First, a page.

Searching for Environmental Justice: National Stories, Global Possibilities
Fritz, Jan Marie, Social Justice
ENVIRONMENTAL JUSTICE 15 INCREASINGLY A TOPIC OF GREAT CONCERN AND/OR academic interest for community activists and scholars in a number of countries. Within the last four years, for instance, international conferences on environmental justice have been held in Australia, the United States, New Zealand, and South Africa,  and a research group based in England studied access to environmental justice in seven cities in Africa and Asia (Harding, Anderson, and Jenkins, 1997). 
In this article, definitions of environmental justice are discussed and the term is compared to environmental injustice, environmental equity, and environmental racism. The article also reviews, for the first time, selected activities that have been explicitly labeled as environmental justice initiatives by nongovernmental organizations, community-based organizations, and/or governments in four countries -- Canada, Israel, the United States, and South Africa.
Environmental Justice: Definition and Principles
It is probably true that "examples of...social justice environmentalism can be found in every country on the planet, organized from the bottom up, linking community-based concerns to national and international political and economic contexts" (Johnston, 1994: 225). This article, however, discusses only organizations or initiatives that specifically define themselves as having an environmental justice emphasis.
Environmental justice, as the term is used most frequently in the United States, focuses on the environmental problems (in terms of programs, policies, and/or activities) disproportionately faced by those with the least power. In the United States, these groups would be minority and low-income populations.  Although the term "environmental justice" is becoming a popular concept, the focus really is environmental injustice. The decision to use the term justice rather than injustice is interesting both legally and socially. "Environmental justice" pushes us to think about a negative situation by using a positive term. Equivalent concepts with the same positive ring are "environmental equity" or "human rights and the environment."
Environmental injustice also has been called environmental racism. Environmental racism (Mohai and Bryant, 1992; Bullard, 1994a, 1994b; Westra and Wenz, 1995; Kraft and Scheberle, 1995) is a strong term chosen by some because they believe that racism frequently or always is the root of a problem. Their concern is perhaps that using "environmental justice" dilutes the central analysis of racism or could even prevent an analyst from mentioning the possibility of racism. Others prefer the term environmental justice because what may have been a racist decision at one time, for instance, may have been perpetuated for reasons other than racism. Because environmental problems often develop over a long period of time and are complicated, these analysts prefer to use the general term environmental justice and, when a specific situation warrants, the term environmental racism.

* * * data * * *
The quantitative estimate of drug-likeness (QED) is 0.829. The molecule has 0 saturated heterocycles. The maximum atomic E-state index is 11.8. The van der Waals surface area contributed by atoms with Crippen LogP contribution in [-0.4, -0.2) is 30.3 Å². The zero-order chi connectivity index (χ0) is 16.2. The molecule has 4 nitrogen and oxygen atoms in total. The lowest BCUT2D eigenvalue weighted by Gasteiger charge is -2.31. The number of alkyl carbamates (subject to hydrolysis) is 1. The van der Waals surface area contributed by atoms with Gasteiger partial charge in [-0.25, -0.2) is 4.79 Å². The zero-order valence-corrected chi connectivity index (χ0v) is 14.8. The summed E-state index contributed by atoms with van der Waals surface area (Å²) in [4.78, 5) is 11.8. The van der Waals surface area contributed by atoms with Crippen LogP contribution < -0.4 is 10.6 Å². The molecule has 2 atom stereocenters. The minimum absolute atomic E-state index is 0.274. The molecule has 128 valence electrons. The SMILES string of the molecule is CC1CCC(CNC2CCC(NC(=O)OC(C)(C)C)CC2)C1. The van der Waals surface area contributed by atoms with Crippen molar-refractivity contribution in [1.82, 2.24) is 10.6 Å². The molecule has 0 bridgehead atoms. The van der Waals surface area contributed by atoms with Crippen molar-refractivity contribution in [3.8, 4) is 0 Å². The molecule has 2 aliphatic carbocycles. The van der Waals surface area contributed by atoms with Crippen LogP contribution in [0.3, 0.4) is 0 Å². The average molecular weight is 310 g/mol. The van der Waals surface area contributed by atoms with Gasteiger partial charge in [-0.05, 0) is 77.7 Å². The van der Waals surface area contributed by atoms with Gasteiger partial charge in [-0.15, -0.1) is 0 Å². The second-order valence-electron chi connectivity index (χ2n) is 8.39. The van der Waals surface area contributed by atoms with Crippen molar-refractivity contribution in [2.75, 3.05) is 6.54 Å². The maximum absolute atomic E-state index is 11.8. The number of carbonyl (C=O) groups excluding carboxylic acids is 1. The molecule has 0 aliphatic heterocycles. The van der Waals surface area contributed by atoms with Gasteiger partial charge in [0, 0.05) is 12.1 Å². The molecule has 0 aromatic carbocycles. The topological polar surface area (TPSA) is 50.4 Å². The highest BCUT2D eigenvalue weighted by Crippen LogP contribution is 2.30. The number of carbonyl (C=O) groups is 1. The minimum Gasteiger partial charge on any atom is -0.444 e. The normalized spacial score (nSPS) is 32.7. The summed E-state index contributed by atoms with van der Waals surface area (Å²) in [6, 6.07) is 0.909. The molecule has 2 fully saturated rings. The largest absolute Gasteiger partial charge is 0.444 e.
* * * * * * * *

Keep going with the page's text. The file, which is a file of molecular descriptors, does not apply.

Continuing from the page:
Robert Bullard (1995: 4-8), Ware Professor of Sociology and Director of the Environmental Justice Resource Center at Clark Atlanta University, has written extensively about environmental justice. He has noted that: unequal environmental protection undermines three basic types of equity: procedural (rules, regulations, evaluation criteria, and enforcement are applied in a nondiscriminatory way); geographic (proximity to environmental hazards such as landfills, incinerators...), and social (role of sociological factors such as race, ethnicity, class, culture...in environmental decision-making).
Bullard (1995:9-20) has advised governments that they will have to adopt five basic principles of environmental justice if they wish to end unequal environmental protection. The principles are: guarantee the right to environmental protection; eliminate environmental threats before harm occurs; shift the burden of proof from citizens having to show they have been harmed to potential polluters having to prove that their operations will not harm; assure that laws allow "disparate impact and statistical weight" rather than requiring proof of intent to discriminate; and put resources where "environmental and health problems are the greatest. …